As I wrapped up my last few days of work for a freelance gig, I could feel the pressure in my chest surmounting. Even though my time with this client was coming to an end, I still felt stressed and overwhelmed. Every extra task asked of me in my last few days left me feeling jaded, taken advantage of and slightly bitter.
How had I gotten to this point? When did this working relationship go sour? Did I miss the red flags? Why had I stayed in a bad working relationship?
The first thought that comes to mind is three words: my bank account. Yet, somehow the payment and compensation I was making didn’t make up for the stress the position had caused during my time there.
There had been a number of red flags throughout my time with this client, poor communication, untimely communication, aggressive communication, unprofessional communication. (So clearly a lot of communication issues.) Also as the breadth and depth of my job duties expanded, my pay did not. I was making a meager hourly rate based on my experience level and compared to many freelancers in my state and industry.
Yet and still, I chose to ignore the red flags and keep keeping on. I chose to fight the good fight as they say in church, but the good fight left me feeling burnt out by the end of the job.
When friends asked how much I made for the amount and type of work I was doing, the common response was: “You make that for all that? You are not being paid enough for your services.”
You see, at the end of the day, a service is exactly what I was providing. I realized I needed to value the services and work I provide. Otherwise, the professional world will not either.
Twenty-Something Advice (for Anybody): “In work, in love and in friendship, you set the bar for how you will be treated.”
Here’s what I have learned since the end of this work relationship: I will only get what I ask for. If I don’t ask for better pay, then, certainly no one is going to just give it to me. My innate response of feeling weary and worn at requests to do more work from this client surprised me as I am usually the type of worker who goes above and beyond in her job. I now understand the direct correlation between valuing your craft and the ability to produce high-quality work. If my work is not valued, eventually it will be hard for me to produce it.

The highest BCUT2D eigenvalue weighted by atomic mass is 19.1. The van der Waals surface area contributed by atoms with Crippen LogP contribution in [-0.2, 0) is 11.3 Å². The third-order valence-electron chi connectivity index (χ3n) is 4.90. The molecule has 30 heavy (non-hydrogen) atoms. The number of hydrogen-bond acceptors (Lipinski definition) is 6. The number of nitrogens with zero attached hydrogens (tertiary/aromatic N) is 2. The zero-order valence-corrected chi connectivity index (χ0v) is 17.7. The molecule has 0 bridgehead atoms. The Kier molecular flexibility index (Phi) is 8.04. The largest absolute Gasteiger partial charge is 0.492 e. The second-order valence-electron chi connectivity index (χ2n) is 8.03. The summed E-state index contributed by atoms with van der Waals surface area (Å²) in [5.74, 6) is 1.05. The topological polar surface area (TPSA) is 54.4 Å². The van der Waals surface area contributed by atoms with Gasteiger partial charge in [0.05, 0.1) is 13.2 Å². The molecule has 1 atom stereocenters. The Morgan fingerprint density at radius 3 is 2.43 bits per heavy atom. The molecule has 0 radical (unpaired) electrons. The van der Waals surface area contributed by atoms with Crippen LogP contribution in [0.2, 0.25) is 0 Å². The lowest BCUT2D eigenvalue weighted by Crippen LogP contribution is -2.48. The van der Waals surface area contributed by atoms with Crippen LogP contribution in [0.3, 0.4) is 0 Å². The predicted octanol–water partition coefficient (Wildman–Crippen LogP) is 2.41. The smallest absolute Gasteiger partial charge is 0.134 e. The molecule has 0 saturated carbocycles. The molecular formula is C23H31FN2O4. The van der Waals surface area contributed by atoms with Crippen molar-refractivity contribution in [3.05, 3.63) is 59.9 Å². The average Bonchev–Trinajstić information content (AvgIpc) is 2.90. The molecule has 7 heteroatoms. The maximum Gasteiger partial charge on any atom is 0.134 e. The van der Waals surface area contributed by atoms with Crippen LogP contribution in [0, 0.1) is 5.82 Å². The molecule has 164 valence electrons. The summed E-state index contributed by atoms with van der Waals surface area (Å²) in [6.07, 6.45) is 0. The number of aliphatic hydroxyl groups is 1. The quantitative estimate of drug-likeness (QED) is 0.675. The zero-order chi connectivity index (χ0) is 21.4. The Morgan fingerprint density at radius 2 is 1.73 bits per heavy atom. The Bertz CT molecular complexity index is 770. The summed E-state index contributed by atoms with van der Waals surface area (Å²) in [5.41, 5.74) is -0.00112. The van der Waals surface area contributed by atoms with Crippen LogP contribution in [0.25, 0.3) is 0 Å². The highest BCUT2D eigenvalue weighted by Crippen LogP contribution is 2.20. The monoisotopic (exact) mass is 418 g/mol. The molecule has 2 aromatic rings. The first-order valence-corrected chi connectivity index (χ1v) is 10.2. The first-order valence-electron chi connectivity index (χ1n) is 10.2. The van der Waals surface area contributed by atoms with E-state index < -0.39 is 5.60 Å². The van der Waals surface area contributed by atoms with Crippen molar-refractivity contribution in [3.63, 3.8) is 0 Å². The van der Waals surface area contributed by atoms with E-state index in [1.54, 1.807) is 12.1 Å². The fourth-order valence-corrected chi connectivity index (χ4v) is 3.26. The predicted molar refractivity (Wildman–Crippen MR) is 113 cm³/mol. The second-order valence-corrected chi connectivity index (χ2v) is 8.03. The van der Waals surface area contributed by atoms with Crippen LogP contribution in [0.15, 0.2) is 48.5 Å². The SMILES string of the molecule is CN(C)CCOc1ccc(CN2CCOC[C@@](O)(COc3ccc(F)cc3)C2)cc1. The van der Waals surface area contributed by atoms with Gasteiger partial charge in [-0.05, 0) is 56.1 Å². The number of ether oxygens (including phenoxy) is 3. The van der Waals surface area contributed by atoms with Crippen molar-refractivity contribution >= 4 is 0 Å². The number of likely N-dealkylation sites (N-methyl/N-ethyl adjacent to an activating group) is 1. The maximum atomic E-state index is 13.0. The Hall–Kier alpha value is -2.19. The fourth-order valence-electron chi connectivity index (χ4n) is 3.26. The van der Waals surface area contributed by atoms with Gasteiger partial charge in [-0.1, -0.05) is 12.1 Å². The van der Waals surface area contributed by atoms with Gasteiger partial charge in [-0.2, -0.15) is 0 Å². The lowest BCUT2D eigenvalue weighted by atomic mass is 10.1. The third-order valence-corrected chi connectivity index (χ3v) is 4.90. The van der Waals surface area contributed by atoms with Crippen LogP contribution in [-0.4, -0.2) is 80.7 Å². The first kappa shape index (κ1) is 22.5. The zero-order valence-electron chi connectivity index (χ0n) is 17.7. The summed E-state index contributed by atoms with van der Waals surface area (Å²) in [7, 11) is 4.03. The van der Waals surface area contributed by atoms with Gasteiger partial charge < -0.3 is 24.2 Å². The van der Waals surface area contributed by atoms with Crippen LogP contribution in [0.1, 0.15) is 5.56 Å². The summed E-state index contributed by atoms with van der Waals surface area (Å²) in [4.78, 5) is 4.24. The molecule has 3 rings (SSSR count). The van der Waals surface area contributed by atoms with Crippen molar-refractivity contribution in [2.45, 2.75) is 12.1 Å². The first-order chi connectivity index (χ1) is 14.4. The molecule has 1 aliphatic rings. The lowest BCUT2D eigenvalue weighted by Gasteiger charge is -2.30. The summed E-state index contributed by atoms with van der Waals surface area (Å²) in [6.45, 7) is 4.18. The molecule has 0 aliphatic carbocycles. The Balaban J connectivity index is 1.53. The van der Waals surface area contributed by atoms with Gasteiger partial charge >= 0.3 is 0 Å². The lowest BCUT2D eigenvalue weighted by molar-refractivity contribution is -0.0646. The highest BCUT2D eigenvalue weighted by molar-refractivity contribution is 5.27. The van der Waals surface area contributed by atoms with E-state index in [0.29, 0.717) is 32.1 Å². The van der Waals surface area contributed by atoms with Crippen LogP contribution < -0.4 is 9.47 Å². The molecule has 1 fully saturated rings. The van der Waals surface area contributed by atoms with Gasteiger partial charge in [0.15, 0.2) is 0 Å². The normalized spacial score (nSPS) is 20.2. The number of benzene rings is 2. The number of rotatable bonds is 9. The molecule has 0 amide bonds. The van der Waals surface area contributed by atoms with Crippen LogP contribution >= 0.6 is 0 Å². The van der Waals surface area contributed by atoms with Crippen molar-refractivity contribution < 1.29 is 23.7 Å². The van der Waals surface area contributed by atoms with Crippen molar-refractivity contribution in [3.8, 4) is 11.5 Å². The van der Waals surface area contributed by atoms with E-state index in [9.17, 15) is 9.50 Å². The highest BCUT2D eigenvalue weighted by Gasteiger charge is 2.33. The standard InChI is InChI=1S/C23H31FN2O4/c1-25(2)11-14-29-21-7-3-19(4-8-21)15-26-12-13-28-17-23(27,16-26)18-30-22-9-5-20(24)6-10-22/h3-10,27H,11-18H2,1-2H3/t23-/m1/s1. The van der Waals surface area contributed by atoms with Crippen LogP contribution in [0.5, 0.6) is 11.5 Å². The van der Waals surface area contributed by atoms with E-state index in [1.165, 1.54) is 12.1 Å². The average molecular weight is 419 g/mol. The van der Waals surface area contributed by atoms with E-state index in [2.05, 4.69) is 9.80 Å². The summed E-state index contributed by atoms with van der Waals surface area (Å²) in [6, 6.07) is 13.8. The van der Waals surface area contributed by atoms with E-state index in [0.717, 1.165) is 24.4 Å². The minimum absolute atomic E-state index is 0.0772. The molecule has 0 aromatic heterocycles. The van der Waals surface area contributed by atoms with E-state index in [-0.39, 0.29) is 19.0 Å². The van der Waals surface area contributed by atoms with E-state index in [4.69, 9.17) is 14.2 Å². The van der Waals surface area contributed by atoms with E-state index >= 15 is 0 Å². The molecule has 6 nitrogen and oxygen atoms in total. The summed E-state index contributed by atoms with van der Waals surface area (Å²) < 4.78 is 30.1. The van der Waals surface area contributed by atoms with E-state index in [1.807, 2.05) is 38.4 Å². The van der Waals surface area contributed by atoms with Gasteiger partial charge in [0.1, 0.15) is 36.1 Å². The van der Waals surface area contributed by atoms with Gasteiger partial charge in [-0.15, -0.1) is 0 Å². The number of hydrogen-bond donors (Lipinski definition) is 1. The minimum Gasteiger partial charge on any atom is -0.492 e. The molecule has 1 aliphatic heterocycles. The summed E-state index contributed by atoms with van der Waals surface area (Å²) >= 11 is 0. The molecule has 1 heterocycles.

Just as important as pay, I learned that the communication between this client and myself was not normal nor healthy. The unprofessional emails and texts left me feeling frustrated and disrespected. You never want to not feel valued by a person or company you are working for. Respect is key in any working relationship.
This wisdom does not only apply to career. How similar are friendships and dating relationships? You get what you ask for. People will treat you how you allow them to. If you never learn to set boundaries, one day you’ll wake up wondering how you got here, underpaid, over worked, taken for granted, ignored and not valued.
Burn out is real- in career, relationships and friendships. Maybe the best way of avoiding it is knowing your worth from the beginning. Perhaps, setting boundaries and requiring a certain level of respect is as much for you as it is for the people around you.